Sunday, December 21, 2014

Doing the thing I fear and hate to do

This year I was on more than 75 airplane flights. I travel more than any of my family or friends, perhaps even among my co-workers. I’ve been as far west as Seattle and as far east as Miami—and had a five-and-a-half-hour trip between the two.

Throughout these experiences, I have had symptoms: racing thoughts, imagination on fire, heart palpitations, blurry vision, sweating, loose bowels—classic anxiety. Yet I did not let this stop my travels. At times I was extremely uncomfortable, but I would remember Dr. Low’s words that comfort is a want, not a need. I never truly was in any danger.

Perhaps the tool I used most frequently was that “feelings are not facts.” I might have felt that the turbulence was intense, that the take-off wasn’t quite right, that the plane was in jeopardy, but the reality of the situation was always quite different. The facts were clear: I was usually experiencing normal turbulence and, at times, feeling panicky for no reason at all.

Next year promises the same level of travel—perhaps more. I have fantasized about telling my boss I “can’t” fly, that the symptoms are simply too intense. But I recognize that the only way to maintain self-esteem and overcome symptoms is to do the thing I fear and hate to do. Feelings and sensations cannot be controlled, but thoughts and impulses can be. I can control my impulse to not fly again, and I can continue to change my thoughts using Recovery tools to replace insecure thoughts with secure ones.

Thus, I’m going to give myself a hearty endorsement for practicing Recovery in such uncomfortable circumstances this year. Feeling anxious on a flight is not a failure—we endorse for the effort, not the outcome. In years past I might have indeed told my boss that I can no longer travel by plane, but a life chained to anxiety is not how I plan to live.


harrietsuz said...

as a person living with anxiety and previously having the worst experience when getting on my first flight with anxiety I really enjoyed this post as well as many of your other posts! im new to this blogging thing and only got 2 posts, but ide really appreciate it if you had a read of my anxiety story on my first post! thankyou x

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Lauren Hayley said...

Hey :)

I've been reading your blog and it's incredibly interesting!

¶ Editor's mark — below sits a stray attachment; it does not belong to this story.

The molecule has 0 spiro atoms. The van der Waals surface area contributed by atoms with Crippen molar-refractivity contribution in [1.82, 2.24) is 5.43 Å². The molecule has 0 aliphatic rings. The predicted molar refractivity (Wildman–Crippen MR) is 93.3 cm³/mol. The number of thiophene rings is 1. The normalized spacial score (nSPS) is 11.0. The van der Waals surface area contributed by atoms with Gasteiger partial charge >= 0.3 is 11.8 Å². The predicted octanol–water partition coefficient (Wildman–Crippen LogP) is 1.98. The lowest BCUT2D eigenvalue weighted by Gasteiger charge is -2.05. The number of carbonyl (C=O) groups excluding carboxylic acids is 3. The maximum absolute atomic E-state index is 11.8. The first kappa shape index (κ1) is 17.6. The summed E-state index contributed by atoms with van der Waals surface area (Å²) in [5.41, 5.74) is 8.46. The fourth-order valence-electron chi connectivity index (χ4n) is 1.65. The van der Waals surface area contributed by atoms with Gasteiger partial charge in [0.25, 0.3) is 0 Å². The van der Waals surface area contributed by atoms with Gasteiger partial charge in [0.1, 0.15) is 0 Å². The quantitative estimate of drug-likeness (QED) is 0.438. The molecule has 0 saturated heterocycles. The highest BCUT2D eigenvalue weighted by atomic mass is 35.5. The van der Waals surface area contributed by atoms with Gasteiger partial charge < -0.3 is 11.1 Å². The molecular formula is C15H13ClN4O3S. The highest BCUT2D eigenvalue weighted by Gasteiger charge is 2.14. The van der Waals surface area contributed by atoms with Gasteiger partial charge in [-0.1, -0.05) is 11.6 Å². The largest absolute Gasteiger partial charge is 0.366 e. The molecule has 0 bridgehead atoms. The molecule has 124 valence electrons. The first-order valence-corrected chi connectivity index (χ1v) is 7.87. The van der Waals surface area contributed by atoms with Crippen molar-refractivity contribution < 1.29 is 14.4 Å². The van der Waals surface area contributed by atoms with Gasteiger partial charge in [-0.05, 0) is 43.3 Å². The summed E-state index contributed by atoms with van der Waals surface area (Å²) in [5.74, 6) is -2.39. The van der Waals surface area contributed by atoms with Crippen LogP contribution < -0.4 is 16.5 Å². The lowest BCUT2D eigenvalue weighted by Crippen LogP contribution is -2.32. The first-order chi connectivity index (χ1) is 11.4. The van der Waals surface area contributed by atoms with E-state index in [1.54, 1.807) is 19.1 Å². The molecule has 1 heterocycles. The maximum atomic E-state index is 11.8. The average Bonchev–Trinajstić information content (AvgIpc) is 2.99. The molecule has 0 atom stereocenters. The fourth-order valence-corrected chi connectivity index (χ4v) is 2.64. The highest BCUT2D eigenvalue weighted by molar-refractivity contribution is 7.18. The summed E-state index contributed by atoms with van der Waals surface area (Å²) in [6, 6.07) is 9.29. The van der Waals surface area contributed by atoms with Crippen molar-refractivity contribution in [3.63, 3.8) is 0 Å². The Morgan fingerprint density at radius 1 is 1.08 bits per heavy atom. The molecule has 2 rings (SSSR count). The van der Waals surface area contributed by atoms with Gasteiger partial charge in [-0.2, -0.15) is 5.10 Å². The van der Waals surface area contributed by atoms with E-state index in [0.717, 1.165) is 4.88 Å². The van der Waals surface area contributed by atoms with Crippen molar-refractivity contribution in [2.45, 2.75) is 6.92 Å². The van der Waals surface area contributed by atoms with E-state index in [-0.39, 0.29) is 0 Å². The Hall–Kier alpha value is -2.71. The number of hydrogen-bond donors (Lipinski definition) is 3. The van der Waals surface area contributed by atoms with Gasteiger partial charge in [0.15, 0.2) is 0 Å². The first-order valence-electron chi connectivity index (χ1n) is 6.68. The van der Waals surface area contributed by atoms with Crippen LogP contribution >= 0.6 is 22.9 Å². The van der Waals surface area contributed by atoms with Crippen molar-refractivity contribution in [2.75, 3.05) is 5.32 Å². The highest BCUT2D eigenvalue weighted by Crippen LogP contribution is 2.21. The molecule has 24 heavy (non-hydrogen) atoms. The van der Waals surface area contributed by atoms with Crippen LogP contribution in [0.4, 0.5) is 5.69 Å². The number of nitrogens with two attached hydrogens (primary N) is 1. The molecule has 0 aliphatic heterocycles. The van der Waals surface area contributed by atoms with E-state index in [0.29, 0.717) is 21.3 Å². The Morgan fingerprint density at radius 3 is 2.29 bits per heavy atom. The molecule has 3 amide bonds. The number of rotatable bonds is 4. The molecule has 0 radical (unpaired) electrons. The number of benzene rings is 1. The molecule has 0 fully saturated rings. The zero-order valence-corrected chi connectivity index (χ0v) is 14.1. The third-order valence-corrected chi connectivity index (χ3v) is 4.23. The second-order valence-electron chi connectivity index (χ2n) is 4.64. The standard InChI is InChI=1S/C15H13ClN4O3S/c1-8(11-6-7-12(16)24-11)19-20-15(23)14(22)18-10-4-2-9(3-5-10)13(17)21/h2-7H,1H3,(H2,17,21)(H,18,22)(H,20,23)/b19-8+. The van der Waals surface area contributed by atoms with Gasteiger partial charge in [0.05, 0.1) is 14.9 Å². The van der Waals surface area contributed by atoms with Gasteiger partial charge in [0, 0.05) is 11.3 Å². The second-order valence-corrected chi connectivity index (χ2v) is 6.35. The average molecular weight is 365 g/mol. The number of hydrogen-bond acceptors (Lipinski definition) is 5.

I wanted to quickly message you and find out whether or not you'd be interested in taking part in my Mental Health Art Auction.

It's a new project I'm running whereby we aim to raise awareness, fight stigma and raise money for charity.

The bloggers that will take part will be required to write posts -
promoting the auction
talking about their experiences
explaining why they're taking part

However the level of commitment is completely up to the individual blogger - any help is appreciated!

Please check out this link and let me know if you'd like to become involved -
We'd love to have you on board.

Lauren Hayley

Anxious Guy said...

Your blog is very interesting! I've been suffering from extreme social anxiety for a long time now and reading articles such as yours makes me feel and know I am not alone. I've also started writing my own blog about anxiety and depression and I hope I will read much of your great content in the future.

Chicago Clinical Therapist said...

Thank you for taking the time to write this. It cannot always be easy.

Erin said...

"do the thing I fear and hate to do"... Exactly! I came to this conclusion myself as well, because I finally realized that I was planning my life around my anxiety. I doubt anyone likes having panic attacks, but having to figure out constantly how you're going to avoid feeling anxious just causes you to be more anxious. Once you face your fears head on, they start to lose their power over you. Do you want your anxiety to control your life, or do you want to be in control of your life? It's a tough battle, but it's worth it.

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Rumon Mridha said...

There are many different things that can trigger anxiety attacks or depression. Things like moving to a new home or getting ready for marriage can cause various physical and emotional manifestations of panic attacks like palpitations, cold hands and feet, sweating and even fear.
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fahiamjfb said...

Mixed anxiety depression disorder is a relatively new diagnostic category that identifies patients who exhibit signs of both anxiety .
Once mixed anxiety depression has been diagnosed, the treatment of choice usually involves a combination of medication and some form of psychotherapy, such as cognitive behaviour therapy.
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uzzal said...

This high-level anxiety makes normal life difficult and relaxation impossible.
They may also feel nauseated or have to go to the bathroom frequently.
For more: anxiety disorder